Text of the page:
13. fischju says:

    As said by TurboWagon00, DSL is very location sensitive. The service relies on substations that come down to individual phone lines on a street, and the quality degrades the further out you get, meaning lower connection speeds. I have AT&T DSL, and the service is unavailable for people just a half mile down the road for me. I was also at 3mbs briefly but the connection quality was terrible so I was downgraded to a stable 1.5mbs

  14. Brazell says:

    I usually have horrible experiences with Charter, that mirror this, but recently I bought a new modem and Charter gave me a free upgrade from 20Mbps service to 60Mbps service. I didn’t think it’d be legit… but I did a speed test and it consistantly hits 55 – 58Mbps.

    Sorry to rub it in :(

    • lawnmowerdeth says:

      They gave you the new 60meg for free??? I heard they charge $120/mo for that.
      I just upgraded to 20 meg… No fair.

  15. Razor512 says:

    I have dealt with verizon a lot. you have to call them, and try to get transferred to a manager (no the manager will not be much help but you can get transferred to a higher level manager or a network specialist who can make changes to your account and give you the 7mbit connection.

    PS verizon is able to actually give much more than 7mbit over a standard DSL connection, when they were making changes to my line, for a few minutes I was getting nearly 22mbit/s up and down before everything went to 3mbit/s / 768 (which gives a speed test of 2800kbit/s down and 720kbit/s up)

    and I live at almost the edge of verizon dsl’s coverage

  16. aka_mich says:

    Step 1: Faster DSL
    Step 2:
    Step 3: ????
    Step 4: Raging Inferno

    Did I get that right?

  17. krescendo says:

    I had similar where after talking to them at least 6 times, they couldn’t find any record of them. Even better was when I told them about the state one of their techs left my phone lines in, she told me it was illegal.

    It’s hard when you’re pissed off, but I’d love to know the reasoning behind her prediction of DSL-induced combustion.

  18. The_Fuzz_53 says:

    The FCC should yank Verizon’s license to do ANYTHING until they get their customer service and billing departments revamped so that they resemble something that is somewhat competent. The systems they have know should be considered criminal and people need to go to jail for them.

  19. lukesdad says:

    Wow. While there are no words to describe the ridiculous notion that faster DSL speeds can burn your house down, I may be able to shed some light on the varying prices, etc. as a seasoned Verizon DSL (and now FiOS) customer. Please note I’m not trying to justify anything, just reporting what I have observed.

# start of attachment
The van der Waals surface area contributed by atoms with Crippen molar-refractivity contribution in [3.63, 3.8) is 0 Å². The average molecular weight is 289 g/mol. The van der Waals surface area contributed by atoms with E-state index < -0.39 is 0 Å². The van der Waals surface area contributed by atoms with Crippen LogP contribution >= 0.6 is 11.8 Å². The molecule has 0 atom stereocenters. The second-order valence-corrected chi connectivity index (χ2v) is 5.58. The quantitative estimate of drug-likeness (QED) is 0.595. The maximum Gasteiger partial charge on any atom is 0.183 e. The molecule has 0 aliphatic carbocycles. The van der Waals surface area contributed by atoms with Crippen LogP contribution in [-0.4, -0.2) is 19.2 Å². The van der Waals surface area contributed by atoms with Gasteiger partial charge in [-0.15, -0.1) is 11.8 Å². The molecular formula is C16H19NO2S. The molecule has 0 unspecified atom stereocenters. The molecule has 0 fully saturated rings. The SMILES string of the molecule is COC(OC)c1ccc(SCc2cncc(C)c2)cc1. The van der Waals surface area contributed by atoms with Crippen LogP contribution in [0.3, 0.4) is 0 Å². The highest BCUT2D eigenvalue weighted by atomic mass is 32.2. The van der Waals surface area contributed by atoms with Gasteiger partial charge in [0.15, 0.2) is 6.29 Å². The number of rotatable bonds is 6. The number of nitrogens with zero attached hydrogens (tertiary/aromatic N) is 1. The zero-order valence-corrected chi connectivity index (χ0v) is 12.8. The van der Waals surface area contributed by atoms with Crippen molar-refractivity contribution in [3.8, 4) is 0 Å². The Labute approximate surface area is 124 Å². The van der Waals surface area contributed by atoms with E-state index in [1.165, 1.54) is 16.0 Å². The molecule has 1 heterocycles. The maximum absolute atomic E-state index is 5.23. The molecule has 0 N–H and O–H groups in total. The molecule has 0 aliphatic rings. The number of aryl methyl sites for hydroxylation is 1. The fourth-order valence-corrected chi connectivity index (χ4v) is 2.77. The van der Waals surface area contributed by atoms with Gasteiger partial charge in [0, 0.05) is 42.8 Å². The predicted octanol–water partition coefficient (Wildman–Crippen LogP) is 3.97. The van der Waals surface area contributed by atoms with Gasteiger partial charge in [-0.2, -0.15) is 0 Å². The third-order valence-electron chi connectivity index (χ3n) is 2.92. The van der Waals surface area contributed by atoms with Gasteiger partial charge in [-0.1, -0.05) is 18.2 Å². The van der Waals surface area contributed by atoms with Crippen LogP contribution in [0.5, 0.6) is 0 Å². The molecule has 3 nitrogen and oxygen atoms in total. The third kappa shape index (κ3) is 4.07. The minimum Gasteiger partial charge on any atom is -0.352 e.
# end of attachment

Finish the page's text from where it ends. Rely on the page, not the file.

The difference between $42.99 and $49.99 for the 7MB service was the same thing I dealt with at one time. The $42.99 price was for DSL service that co-existed with traditional home phone service. The phone service was – at a minimum – an additional $30 or so. All for a service I would never use, as I went cell phone-only a long time ago. $49.99 was the price for the dry loop service (i.e., no home phone) which the OP says he has. They do not advertise that fact anywhere on their web site and it took me countless calls to Verizon to finally figure it out. The only thing they will ever advertise is that $42.99 price.

    As for the speed, be careful. I had the 3Mb service as well, but usually only got around 2.5Mb. Good enough for what it was, but when I tried the 7Mb service I still couldn’t break 3Mbps despite being about 2,500 feet (as the crow flies) from the Verizon office. Thankfully, right about that time was when they started deploying FiOS so I got hooked up on that instead ($54.99 without home phone service, btw).

    Now, I know I could have dropped Verizon for another provider on principal, but when the only other game in town is Comcast… well, need I say more?

  20. BenChatt says:

    I don’t think we’ve pondered all the angles here. What happens if he finally gets the service and it DOES burn his house down. That’s how it would happen in a sitcom.

  21. mmcgown says:

    His experience sums up why I gave up Verizon several years ago. After I did, they called to ask me why and were completely unable to understand that it was because of their own incompetence.

  22. nacoran says:

    Why did you hang up on the foreign rep without having a conversation? Xenophobic much?

    • shinseiromeo says:

      OP here. I’m very familiar with Verizon. I worked there for two years. The rep would have transferred me to the local office in Pennsylvania or Delaware. Anyone not there is for tech support and would be unable to help me.

  23. BillKula says:

    This is Bill Kula, a Verizon national media spokesman commenting on Laura Northrup’s story about our customer Michael trying to increase his DSL-based Internet speed with us.

    First, our DSL service introduced 11 years ago (and our fastest DSL service of up-to 7.1 Mbps offered two years ago and now available to 10 million households) is very safe. I can’t speak for the alleged words of the Verizon sales reps with whom Michael spoke, but do not take their comments literally. When you use our 7.1 Mbps service, you don’t need to call out the fire department for heaven’s sake.